1908. Contributor to various journals and newspapers throughout his life. Married Martha Marcovaldi, 1911. Librarian, Technische Hochschule, Vienna, 1911–14; editor, Die neue Rundschau (The new review), Berlin, 1914. Captain in the Austrian army, 1914–16: hospitalized, 1916, and editor of army newspaper, 1916–18. Head of the education office, 1918–19, and consultant, 1920–22, Defense Ministry; worked in the press section of the
Office of Foreign Affairs, Vienna, 1919–20. Lived in Berlin, 1931–33, Vienna, 1933–38, and Zurich and Geneva, 1938–42.
Awards: Kleist Prize, 1923; City of Vienna Prize, 1924.
Died (of a stroke) in Geneva, 15 April 1942.

Selected Writings
Essays and Related Prose
Der Mann ohne Eigenschaften (novel), 3 vols., 1930–43; as The Man Without Qualities, translated by Ernst Kaiser and Eithne Wilkins, 3 vols., 1953–60, and Sophie Wilkins, 2 vols., 1995
Tagebücher, Aphorismen, Essays und Reden (vol. 2 of Gesammelte Werke), edited by Adolf Frisé, 1955
Das hilflose Europa: Drei Essays, 1961
Theater: Kritisches und Theoretisches, edited by Marie-Louise Roth, 1965
Selected Writings, edited by Burton Pike, 1986
Precision and Soul: Essays and Addresses, edited and translated by Burton Pike and David S.Luft, 1990
Kleine Prosa, Aphorismen, Autobiographisches; Essays und Reden, Kritik (part of Gesammelte Werke), edited by Adolf Frisé, 1978
Der literarische Nachlass (CD-Rom), edited by Friedbert Aspetsberger, Karl Eibl, and Adolf Frisé, 1992

Other writings: another novel (Die Verwirrungen des Zöglings Törless [Young Törless], 1906), short stories (including Nachlass zu Lebzeiten [Posthumous Papers of a Living Author], 1936), novellas, two plays, and correspondence.
Collected works edition: Gesammelte Werke, edited by Adolf Frisé, 3 vols., 1952–57, revised edition, 2 vols., 1978.

Arntzen, Helmut, Musil-Kommentar sämtlicher zu Lebzeiten erschienener Schriften ausser dem Roman “Der Mann ohne Eigenschaften”, Munich: Winkler, 1980:279–310
Arntzen, Helmut, Musil-Kommentar zum Roman “Der Mann ohne Eigenschaften”, Munich: Winkler, 1982:450–80
King, Lynda J., “Robert Musil Bibliography 1976/1977,” MusilForum 4 (1978): 104–16
Mae, Michiko, “Robert-Musil-Bibliographie 1977–1980,” MusilForum 6 (1980): 239–58
Mae, Michiko, “Robert Musil-Bibliographie: Ergänzungsbibliographie 1980–1983,”
Musil-Forum 9 (1983): 183–220
Rogowski, Christian, Distinguished Outsider: Robert Musil and His Critics, Columbia, South Carolina: Camden House, 1994
Thöming, Jürgen C., Robert-Musil-Bibliographie, Bad Homburg: Gehlen, 1968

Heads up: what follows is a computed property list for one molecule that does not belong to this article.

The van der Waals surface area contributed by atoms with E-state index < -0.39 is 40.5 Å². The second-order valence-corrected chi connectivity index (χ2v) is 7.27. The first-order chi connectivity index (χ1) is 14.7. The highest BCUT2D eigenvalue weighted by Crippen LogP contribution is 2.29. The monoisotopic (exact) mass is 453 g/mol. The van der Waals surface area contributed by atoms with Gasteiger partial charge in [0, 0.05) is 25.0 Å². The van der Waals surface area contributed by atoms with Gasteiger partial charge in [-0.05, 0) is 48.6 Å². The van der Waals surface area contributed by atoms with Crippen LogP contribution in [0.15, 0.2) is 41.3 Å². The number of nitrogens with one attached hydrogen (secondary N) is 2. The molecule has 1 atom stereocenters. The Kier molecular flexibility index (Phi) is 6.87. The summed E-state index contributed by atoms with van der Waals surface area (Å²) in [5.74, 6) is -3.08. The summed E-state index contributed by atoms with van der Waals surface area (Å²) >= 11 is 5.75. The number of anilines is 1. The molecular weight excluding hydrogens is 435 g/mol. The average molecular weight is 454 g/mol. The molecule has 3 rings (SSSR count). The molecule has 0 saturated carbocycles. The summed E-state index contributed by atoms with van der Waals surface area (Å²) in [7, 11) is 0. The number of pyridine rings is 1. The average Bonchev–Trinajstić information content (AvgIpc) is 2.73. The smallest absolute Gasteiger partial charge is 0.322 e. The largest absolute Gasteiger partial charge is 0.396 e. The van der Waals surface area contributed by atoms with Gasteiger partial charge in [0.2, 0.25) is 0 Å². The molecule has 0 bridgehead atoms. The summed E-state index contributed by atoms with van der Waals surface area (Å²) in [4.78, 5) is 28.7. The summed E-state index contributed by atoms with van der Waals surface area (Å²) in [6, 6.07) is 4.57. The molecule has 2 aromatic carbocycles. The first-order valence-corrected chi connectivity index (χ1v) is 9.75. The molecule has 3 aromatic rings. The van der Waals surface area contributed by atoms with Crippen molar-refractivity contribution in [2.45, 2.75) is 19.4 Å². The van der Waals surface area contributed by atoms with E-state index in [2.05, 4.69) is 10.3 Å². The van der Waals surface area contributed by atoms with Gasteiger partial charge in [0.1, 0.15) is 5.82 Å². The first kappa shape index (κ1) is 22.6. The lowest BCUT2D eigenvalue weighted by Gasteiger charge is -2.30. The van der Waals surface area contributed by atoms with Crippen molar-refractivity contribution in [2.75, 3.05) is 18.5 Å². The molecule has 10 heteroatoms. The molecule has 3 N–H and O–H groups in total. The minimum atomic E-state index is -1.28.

Further Reading
Arntzen, Helmut, Satirischer Stil: Zur Satire Robert Musils im “Mann ohne
Eigenschaften”, Bonn: Bouvier, 1970 (original edition, 1960)
Corino, Karl, Robert Musil: Leben und Werk in Bildern und Texten, Reinbek: Rowohlt, 1988
Dinklage, Karl, Elisabeth Albertson, and Karl Corino, editors, Robert Musil: Studien zu seinem Werk, Reinbek: Rowohlt, 1970
Harrison, Thomas, Essayism: Conrad, Musil, and Pirandello, Baltimore: Johns Hopkins University Press, 1992
Hickman, Hannah, editor, Robert Musil and the Literary Landscape of His Time, Salford, Lancashire: University of Salford Department of Modern Languages, 1991
Hochstätter, Dietrich, Sprache des Möglichen: Stilistischer Perspektivismus in Robert Musils “Der Mann ohne Eigenschaften”, Frankfurt-on-Main: Athenäum, 1972
Kaiser, Gerhard R., Proust, Musil, Joyce: Zum Verhältnis von Literatur und Gesellschaft
am Paradigma des Zitats, Frankfurton-Main: Athenäum, 1972
Luft, David S., Robert Musil and the Crisis of European Culture, 1880–1942, Berkeley: University of California Press, 1980
Payne, Philip, Robert Musil’s “The Man Without Qualities”: A Critical Study, Cambridge and New York: Cambridge University Press, 1988
Pfeiffer, Peter C., Aphorismus und Romanstruktur: Zu Robert Musils “Der Mann ohne Eigenschaften”, Bonn: Bouvier, 1990
Renier-Servranckx, Annie, Robert Musil, Bonn: Bouvier, 1972
Roth, Marie-Louise, Robert Musil: Ethik und Ästhetik, Munich: List, 1972
Venturelli, Aldo, “Die Kunst als fröhliche Wissenschaft: Zum Verhältnis Musils zu Nietzsche,” Nietzsche-Studien 9 (1980): 302–37
Willemsen, Roger, Robert Musil: Vom intellektuellen Eros, Munich: Piper, 1985